Celebrex May Help Some Heart Patients
Study Shows the Cox-2 Drug May Help Patients With Drug-Coated Stents
WebMD News Archive
Aug. 16, 2007 -- The anti-inflammatory drug Celebrex appears to improve
outcomes among heart patients treated with drug-coated stents, but experts say
the risk to patients may still outweigh the benefits.
In a newly reported study from
South Korea, patients who took Celebrex prior to and after receiving stents to
open clogged arteries were less likely to suffer another blockage in the
treated vessels within six months than patients who didn't take the
Reblockage due to scar tissue formation, known as restenosis, is a common
complication in heart patients treated with stents.
No Increase in Heart Risk
Researchers found no evidence of an increase in heart attacks or other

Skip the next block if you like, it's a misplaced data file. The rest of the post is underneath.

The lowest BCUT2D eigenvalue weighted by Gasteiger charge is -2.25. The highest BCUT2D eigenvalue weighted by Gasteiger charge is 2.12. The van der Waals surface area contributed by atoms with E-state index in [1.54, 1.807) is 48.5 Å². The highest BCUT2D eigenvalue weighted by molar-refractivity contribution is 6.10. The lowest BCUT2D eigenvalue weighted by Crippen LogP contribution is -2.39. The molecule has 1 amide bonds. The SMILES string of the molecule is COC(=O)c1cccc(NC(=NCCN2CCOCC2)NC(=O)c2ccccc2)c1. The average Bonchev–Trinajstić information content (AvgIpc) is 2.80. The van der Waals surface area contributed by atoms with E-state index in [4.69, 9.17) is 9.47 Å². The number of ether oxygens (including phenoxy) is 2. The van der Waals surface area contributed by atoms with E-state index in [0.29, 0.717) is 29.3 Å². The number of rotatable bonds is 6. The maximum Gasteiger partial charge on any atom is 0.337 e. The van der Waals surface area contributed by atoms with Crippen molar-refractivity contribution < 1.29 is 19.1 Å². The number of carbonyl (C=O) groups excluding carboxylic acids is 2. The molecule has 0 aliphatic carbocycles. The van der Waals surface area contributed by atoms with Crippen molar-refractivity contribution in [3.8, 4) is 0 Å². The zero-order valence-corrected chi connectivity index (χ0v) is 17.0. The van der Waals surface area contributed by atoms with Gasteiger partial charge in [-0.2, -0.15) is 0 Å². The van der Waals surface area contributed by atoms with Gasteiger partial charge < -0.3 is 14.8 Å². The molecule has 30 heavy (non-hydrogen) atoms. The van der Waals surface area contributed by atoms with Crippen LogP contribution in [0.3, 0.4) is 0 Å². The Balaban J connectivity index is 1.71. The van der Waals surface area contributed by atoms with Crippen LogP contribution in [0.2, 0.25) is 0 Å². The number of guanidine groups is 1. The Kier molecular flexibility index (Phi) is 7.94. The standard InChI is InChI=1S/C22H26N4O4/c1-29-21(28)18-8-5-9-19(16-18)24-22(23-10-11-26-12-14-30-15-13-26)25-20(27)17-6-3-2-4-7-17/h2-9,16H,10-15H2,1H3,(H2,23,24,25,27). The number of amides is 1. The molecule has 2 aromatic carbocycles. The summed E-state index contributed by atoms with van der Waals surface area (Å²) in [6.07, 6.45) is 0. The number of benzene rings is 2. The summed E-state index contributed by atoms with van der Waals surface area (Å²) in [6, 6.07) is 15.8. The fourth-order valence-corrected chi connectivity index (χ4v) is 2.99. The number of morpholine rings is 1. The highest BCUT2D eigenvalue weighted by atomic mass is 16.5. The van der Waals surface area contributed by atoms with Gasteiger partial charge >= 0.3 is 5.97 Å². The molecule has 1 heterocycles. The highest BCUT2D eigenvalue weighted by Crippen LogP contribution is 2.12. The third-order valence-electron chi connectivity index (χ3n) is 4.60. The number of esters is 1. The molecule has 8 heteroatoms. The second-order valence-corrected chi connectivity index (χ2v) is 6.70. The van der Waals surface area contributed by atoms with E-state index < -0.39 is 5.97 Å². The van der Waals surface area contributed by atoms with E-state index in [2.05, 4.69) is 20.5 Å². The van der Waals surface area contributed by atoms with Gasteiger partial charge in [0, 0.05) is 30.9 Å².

adverse heart events among Celebrex users, but the drug's safety in heart
patients remains an open question, a spokesperson for the American Heart
Association (AHA) tells WebMD.
Celebrex belongs to a class of painkillers known as Cox-2 inhibitors. The
Cox-2 drug Vioxx was withdrawn from the market in the fall of 2004 after
reports linked its long-term use to an increase in heart attack and stroke
risk. Another Cox-2 inhibitor, Bextra, was removed from the U.S. market in
Pfizer's Celebrex is the only Cox-2 inhibitor still sold in the U.S. Early
this year, AHA officials issued a statement calling for its use "only as a
last resort" in heart patients.
"Celebrex has not been entirely free of adverse events in previously
published trials, although its effects may not be as great as those seen with
some of the other more Cox-2 selective drugs in the class," says Wake
Forest University cardiology professor and AHA spokesman David Herrington,